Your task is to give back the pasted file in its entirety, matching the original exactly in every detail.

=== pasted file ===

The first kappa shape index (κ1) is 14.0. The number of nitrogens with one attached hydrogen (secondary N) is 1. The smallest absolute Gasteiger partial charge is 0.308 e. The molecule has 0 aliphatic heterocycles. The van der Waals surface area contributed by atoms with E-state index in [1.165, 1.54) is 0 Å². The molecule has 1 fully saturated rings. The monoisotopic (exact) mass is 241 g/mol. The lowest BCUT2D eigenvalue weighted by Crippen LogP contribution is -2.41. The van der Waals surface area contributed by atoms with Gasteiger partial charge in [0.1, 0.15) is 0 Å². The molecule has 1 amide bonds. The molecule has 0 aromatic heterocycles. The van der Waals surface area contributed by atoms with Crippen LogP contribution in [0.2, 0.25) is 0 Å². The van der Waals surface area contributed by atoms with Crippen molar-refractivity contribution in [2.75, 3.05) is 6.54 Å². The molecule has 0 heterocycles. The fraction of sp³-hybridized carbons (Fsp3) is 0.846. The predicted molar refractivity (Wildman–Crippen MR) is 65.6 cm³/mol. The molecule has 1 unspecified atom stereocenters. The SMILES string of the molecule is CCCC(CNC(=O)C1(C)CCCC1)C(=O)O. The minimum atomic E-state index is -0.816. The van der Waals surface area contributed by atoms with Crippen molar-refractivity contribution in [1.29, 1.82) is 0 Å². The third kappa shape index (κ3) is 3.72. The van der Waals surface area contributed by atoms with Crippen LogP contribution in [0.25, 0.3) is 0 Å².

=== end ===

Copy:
The first kappa shape index (κ1) is 14.0. The number of nitrogens with one attached hydrogen (secondary N) is 1. The smallest absolute Gasteiger partial charge is 0.308 e. The molecule has 0 aliphatic heterocycles. The van der Waals surface area contributed by atoms with E-state index in [1.165, 1.54) is 0 Å². The molecule has 1 fully saturated rings. The monoisotopic (exact) mass is 241 g/mol. The lowest BCUT2D eigenvalue weighted by Crippen LogP contribution is -2.41. The van der Waals surface area contributed by atoms with Gasteiger partial charge in [0.1, 0.15) is 0 Å². The molecule has 1 amide bonds. The molecule has 0 aromatic heterocycles. The van der Waals surface area contributed by atoms with Crippen LogP contribution in [0.2, 0.25) is 0 Å². The van der Waals surface area contributed by atoms with Crippen molar-refractivity contribution in [2.75, 3.05) is 6.54 Å². The molecule has 0 heterocycles. The fraction of sp³-hybridized carbons (Fsp3) is 0.846. The predicted molar refractivity (Wildman–Crippen MR) is 65.6 cm³/mol. The molecule has 1 unspecified atom stereocenters. The SMILES string of the molecule is CCCC(CNC(=O)C1(C)CCCC1)C(=O)O. The minimum atomic E-state index is -0.816. The van der Waals surface area contributed by atoms with Crippen molar-refractivity contribution in [1.29, 1.82) is 0 Å². The third kappa shape index (κ3) is 3.72. The van der Waals surface area contributed by atoms with Crippen LogP contribution in [0.25, 0.3) is 0 Å².